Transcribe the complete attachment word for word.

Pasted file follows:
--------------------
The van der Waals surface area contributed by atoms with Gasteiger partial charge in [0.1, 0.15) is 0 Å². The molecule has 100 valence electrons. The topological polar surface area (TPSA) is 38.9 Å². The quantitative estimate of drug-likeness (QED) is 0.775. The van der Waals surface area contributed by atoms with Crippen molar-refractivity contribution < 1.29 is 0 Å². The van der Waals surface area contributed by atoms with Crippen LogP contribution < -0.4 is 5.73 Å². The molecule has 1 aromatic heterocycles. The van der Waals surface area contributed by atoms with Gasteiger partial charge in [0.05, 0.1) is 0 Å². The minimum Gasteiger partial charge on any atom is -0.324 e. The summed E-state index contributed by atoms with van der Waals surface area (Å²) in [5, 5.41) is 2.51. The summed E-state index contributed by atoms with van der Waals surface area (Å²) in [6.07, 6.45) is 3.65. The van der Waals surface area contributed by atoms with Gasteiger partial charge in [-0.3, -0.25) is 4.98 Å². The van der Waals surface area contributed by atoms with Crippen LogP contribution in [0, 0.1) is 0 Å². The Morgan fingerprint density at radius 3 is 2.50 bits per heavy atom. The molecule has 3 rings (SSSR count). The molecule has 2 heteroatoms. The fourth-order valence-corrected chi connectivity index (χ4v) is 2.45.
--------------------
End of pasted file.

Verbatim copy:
The van der Waals surface area contributed by atoms with Gasteiger partial charge in [0.1, 0.15) is 0 Å². The molecule has 100 valence electrons. The topological polar surface area (TPSA) is 38.9 Å². The quantitative estimate of drug-likeness (QED) is 0.775. The van der Waals surface area contributed by atoms with Crippen molar-refractivity contribution < 1.29 is 0 Å². The van der Waals surface area contributed by atoms with Crippen LogP contribution < -0.4 is 5.73 Å². The molecule has 1 aromatic heterocycles. The van der Waals surface area contributed by atoms with Gasteiger partial charge in [0.05, 0.1) is 0 Å². The minimum Gasteiger partial charge on any atom is -0.324 e. The summed E-state index contributed by atoms with van der Waals surface area (Å²) in [5, 5.41) is 2.51. The summed E-state index contributed by atoms with van der Waals surface area (Å²) in [6.07, 6.45) is 3.65. The van der Waals surface area contributed by atoms with Gasteiger partial charge in [-0.3, -0.25) is 4.98 Å². The van der Waals surface area contributed by atoms with Crippen LogP contribution in [0, 0.1) is 0 Å². The Morgan fingerprint density at radius 3 is 2.50 bits per heavy atom. The molecule has 3 rings (SSSR count). The molecule has 2 heteroatoms. The fourth-order valence-corrected chi connectivity index (χ4v) is 2.45.